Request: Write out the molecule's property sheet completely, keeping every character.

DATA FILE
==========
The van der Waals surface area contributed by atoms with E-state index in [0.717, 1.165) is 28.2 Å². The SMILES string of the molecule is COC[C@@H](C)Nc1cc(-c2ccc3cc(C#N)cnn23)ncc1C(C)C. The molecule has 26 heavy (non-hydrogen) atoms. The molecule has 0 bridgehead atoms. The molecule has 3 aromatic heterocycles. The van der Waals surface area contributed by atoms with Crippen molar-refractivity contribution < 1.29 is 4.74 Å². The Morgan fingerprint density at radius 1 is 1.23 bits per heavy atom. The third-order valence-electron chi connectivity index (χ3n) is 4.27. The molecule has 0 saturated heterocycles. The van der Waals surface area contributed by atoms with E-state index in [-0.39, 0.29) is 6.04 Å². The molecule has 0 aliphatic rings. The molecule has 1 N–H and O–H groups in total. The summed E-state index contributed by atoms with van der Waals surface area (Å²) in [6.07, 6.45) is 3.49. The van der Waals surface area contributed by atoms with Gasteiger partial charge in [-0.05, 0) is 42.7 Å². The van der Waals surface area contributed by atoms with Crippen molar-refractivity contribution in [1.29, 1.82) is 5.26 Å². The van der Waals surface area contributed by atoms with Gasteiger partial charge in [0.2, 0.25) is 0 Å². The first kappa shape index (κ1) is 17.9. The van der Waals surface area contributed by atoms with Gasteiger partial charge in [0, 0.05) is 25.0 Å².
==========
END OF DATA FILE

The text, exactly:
The van der Waals surface area contributed by atoms with E-state index in [0.717, 1.165) is 28.2 Å². The SMILES string of the molecule is COC[C@@H](C)Nc1cc(-c2ccc3cc(C#N)cnn23)ncc1C(C)C. The molecule has 26 heavy (non-hydrogen) atoms. The molecule has 0 bridgehead atoms. The molecule has 3 aromatic heterocycles. The van der Waals surface area contributed by atoms with Crippen molar-refractivity contribution < 1.29 is 4.74 Å². The Morgan fingerprint density at radius 1 is 1.23 bits per heavy atom. The third-order valence-electron chi connectivity index (χ3n) is 4.27. The molecule has 0 saturated heterocycles. The van der Waals surface area contributed by atoms with E-state index in [-0.39, 0.29) is 6.04 Å². The molecule has 0 aliphatic rings. The molecule has 1 N–H and O–H groups in total. The summed E-state index contributed by atoms with van der Waals surface area (Å²) in [6.07, 6.45) is 3.49. The van der Waals surface area contributed by atoms with Gasteiger partial charge in [-0.05, 0) is 42.7 Å². The van der Waals surface area contributed by atoms with Crippen molar-refractivity contribution in [1.29, 1.82) is 5.26 Å². The van der Waals surface area contributed by atoms with Gasteiger partial charge in [0.2, 0.25) is 0 Å². The first kappa shape index (κ1) is 17.9. The van der Waals surface area contributed by atoms with Gasteiger partial charge in [0, 0.05) is 25.0 Å².